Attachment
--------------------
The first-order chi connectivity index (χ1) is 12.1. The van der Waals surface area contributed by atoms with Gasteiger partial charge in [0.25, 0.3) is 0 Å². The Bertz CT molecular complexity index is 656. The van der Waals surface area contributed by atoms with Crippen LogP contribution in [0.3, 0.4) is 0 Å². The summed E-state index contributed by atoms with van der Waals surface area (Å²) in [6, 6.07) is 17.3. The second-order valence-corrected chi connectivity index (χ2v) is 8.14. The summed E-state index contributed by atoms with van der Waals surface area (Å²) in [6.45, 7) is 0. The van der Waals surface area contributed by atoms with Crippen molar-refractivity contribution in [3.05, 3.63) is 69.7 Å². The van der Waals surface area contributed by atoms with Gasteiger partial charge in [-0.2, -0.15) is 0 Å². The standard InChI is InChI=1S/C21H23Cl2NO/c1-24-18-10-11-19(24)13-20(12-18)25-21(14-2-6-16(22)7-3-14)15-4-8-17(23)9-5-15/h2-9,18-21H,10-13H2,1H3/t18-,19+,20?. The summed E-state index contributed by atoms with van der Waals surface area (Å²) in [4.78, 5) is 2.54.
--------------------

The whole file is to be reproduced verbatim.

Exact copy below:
The first-order chi connectivity index (χ1) is 12.1. The van der Waals surface area contributed by atoms with Gasteiger partial charge in [0.25, 0.3) is 0 Å². The Bertz CT molecular complexity index is 656. The van der Waals surface area contributed by atoms with Crippen LogP contribution in [0.3, 0.4) is 0 Å². The summed E-state index contributed by atoms with van der Waals surface area (Å²) in [6, 6.07) is 17.3. The second-order valence-corrected chi connectivity index (χ2v) is 8.14. The summed E-state index contributed by atoms with van der Waals surface area (Å²) in [6.45, 7) is 0. The van der Waals surface area contributed by atoms with Crippen molar-refractivity contribution in [3.05, 3.63) is 69.7 Å². The van der Waals surface area contributed by atoms with Gasteiger partial charge in [-0.2, -0.15) is 0 Å². The standard InChI is InChI=1S/C21H23Cl2NO/c1-24-18-10-11-19(24)13-20(12-18)25-21(14-2-6-16(22)7-3-14)15-4-8-17(23)9-5-15/h2-9,18-21H,10-13H2,1H3/t18-,19+,20?. The summed E-state index contributed by atoms with van der Waals surface area (Å²) in [4.78, 5) is 2.54.